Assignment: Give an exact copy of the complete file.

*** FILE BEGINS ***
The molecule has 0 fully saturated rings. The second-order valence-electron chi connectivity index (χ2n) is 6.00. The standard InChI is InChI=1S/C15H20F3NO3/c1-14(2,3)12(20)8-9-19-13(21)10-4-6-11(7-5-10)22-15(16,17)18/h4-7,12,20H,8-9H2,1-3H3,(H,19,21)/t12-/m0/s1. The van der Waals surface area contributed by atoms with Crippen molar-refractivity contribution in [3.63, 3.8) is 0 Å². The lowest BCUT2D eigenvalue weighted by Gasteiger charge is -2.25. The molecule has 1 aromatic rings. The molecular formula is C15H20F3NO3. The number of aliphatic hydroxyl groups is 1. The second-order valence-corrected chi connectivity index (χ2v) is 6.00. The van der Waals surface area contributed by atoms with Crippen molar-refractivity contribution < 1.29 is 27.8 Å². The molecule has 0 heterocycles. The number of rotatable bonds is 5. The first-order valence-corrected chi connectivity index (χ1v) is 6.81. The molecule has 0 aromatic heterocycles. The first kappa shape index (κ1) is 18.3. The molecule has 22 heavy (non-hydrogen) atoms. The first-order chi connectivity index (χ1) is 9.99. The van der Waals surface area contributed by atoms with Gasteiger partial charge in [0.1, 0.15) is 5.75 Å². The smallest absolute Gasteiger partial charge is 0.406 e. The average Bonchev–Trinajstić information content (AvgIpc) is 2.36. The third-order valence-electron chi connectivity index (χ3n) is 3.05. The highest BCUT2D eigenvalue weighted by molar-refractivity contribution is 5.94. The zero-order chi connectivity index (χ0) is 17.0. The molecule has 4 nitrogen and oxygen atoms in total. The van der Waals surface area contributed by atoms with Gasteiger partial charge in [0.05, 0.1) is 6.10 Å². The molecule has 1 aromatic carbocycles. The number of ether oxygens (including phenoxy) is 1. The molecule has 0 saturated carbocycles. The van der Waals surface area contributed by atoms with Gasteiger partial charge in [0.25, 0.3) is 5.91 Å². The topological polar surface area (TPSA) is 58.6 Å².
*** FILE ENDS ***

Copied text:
The molecule has 0 fully saturated rings. The second-order valence-electron chi connectivity index (χ2n) is 6.00. The standard InChI is InChI=1S/C15H20F3NO3/c1-14(2,3)12(20)8-9-19-13(21)10-4-6-11(7-5-10)22-15(16,17)18/h4-7,12,20H,8-9H2,1-3H3,(H,19,21)/t12-/m0/s1. The van der Waals surface area contributed by atoms with Crippen molar-refractivity contribution in [3.63, 3.8) is 0 Å². The lowest BCUT2D eigenvalue weighted by Gasteiger charge is -2.25. The molecule has 1 aromatic rings. The molecular formula is C15H20F3NO3. The number of aliphatic hydroxyl groups is 1. The second-order valence-corrected chi connectivity index (χ2v) is 6.00. The van der Waals surface area contributed by atoms with Crippen molar-refractivity contribution < 1.29 is 27.8 Å². The molecule has 0 heterocycles. The number of rotatable bonds is 5. The first-order valence-corrected chi connectivity index (χ1v) is 6.81. The molecule has 0 aromatic heterocycles. The first kappa shape index (κ1) is 18.3. The molecule has 22 heavy (non-hydrogen) atoms. The first-order chi connectivity index (χ1) is 9.99. The van der Waals surface area contributed by atoms with Gasteiger partial charge in [0.1, 0.15) is 5.75 Å². The smallest absolute Gasteiger partial charge is 0.406 e. The average Bonchev–Trinajstić information content (AvgIpc) is 2.36. The third-order valence-electron chi connectivity index (χ3n) is 3.05. The highest BCUT2D eigenvalue weighted by molar-refractivity contribution is 5.94. The zero-order chi connectivity index (χ0) is 17.0. The molecule has 4 nitrogen and oxygen atoms in total. The van der Waals surface area contributed by atoms with Gasteiger partial charge in [0.05, 0.1) is 6.10 Å². The molecule has 1 aromatic carbocycles. The number of ether oxygens (including phenoxy) is 1. The molecule has 0 saturated carbocycles. The van der Waals surface area contributed by atoms with Gasteiger partial charge in [0.25, 0.3) is 5.91 Å². The topological polar surface area (TPSA) is 58.6 Å².